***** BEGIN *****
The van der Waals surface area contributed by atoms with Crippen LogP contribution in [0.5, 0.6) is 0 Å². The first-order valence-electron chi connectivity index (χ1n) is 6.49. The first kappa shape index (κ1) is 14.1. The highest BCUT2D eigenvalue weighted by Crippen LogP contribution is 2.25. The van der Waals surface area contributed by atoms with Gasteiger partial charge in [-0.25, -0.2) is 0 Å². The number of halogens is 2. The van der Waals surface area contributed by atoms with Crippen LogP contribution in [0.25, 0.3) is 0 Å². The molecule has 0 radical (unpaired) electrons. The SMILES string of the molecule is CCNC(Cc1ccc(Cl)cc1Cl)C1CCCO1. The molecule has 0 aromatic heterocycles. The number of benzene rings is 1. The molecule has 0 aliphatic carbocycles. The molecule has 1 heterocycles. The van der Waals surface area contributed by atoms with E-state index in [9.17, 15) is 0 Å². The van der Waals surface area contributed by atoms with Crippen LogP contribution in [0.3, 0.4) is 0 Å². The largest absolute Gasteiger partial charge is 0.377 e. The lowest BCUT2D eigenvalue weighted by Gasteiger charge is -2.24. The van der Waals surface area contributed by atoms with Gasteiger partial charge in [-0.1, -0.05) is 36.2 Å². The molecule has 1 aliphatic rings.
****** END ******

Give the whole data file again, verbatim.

The van der Waals surface area contributed by atoms with Crippen LogP contribution in [0.5, 0.6) is 0 Å². The first-order valence-electron chi connectivity index (χ1n) is 6.49. The first kappa shape index (κ1) is 14.1. The highest BCUT2D eigenvalue weighted by Crippen LogP contribution is 2.25. The van der Waals surface area contributed by atoms with Gasteiger partial charge in [-0.25, -0.2) is 0 Å². The number of halogens is 2. The van der Waals surface area contributed by atoms with Crippen LogP contribution in [0.25, 0.3) is 0 Å². The molecule has 0 radical (unpaired) electrons. The SMILES string of the molecule is CCNC(Cc1ccc(Cl)cc1Cl)C1CCCO1. The molecule has 0 aromatic heterocycles. The number of benzene rings is 1. The molecule has 0 aliphatic carbocycles. The molecule has 1 heterocycles. The van der Waals surface area contributed by atoms with E-state index in [9.17, 15) is 0 Å². The van der Waals surface area contributed by atoms with Crippen LogP contribution in [0.3, 0.4) is 0 Å². The largest absolute Gasteiger partial charge is 0.377 e. The lowest BCUT2D eigenvalue weighted by Gasteiger charge is -2.24. The van der Waals surface area contributed by atoms with Gasteiger partial charge in [-0.1, -0.05) is 36.2 Å². The molecule has 1 aliphatic rings.